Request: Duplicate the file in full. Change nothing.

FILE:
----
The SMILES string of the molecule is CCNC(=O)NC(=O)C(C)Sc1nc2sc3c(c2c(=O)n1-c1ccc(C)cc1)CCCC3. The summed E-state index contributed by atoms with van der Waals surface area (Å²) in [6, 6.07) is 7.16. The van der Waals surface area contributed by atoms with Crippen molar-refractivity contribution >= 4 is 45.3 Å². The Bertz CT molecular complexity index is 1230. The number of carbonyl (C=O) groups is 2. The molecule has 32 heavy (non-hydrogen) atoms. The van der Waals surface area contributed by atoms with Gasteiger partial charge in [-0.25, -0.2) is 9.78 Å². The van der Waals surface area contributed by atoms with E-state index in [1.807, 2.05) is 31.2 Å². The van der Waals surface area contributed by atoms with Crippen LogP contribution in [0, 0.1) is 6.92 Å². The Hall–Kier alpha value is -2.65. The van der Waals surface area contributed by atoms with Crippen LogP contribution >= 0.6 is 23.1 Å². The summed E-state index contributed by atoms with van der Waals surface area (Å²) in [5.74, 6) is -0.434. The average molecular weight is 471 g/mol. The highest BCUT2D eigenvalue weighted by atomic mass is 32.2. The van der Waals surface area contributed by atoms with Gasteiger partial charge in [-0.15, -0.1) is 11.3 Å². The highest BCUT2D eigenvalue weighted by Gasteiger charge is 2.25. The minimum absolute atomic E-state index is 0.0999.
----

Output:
The SMILES string of the molecule is CCNC(=O)NC(=O)C(C)Sc1nc2sc3c(c2c(=O)n1-c1ccc(C)cc1)CCCC3. The summed E-state index contributed by atoms with van der Waals surface area (Å²) in [6, 6.07) is 7.16. The van der Waals surface area contributed by atoms with Crippen molar-refractivity contribution >= 4 is 45.3 Å². The Bertz CT molecular complexity index is 1230. The number of carbonyl (C=O) groups is 2. The molecule has 32 heavy (non-hydrogen) atoms. The van der Waals surface area contributed by atoms with Gasteiger partial charge in [-0.25, -0.2) is 9.78 Å². The van der Waals surface area contributed by atoms with E-state index in [1.807, 2.05) is 31.2 Å². The van der Waals surface area contributed by atoms with Crippen LogP contribution in [0, 0.1) is 6.92 Å². The Hall–Kier alpha value is -2.65. The van der Waals surface area contributed by atoms with Crippen LogP contribution >= 0.6 is 23.1 Å². The summed E-state index contributed by atoms with van der Waals surface area (Å²) in [5.74, 6) is -0.434. The average molecular weight is 471 g/mol. The highest BCUT2D eigenvalue weighted by atomic mass is 32.2. The van der Waals surface area contributed by atoms with Gasteiger partial charge in [-0.15, -0.1) is 11.3 Å². The highest BCUT2D eigenvalue weighted by Gasteiger charge is 2.25. The minimum absolute atomic E-state index is 0.0999.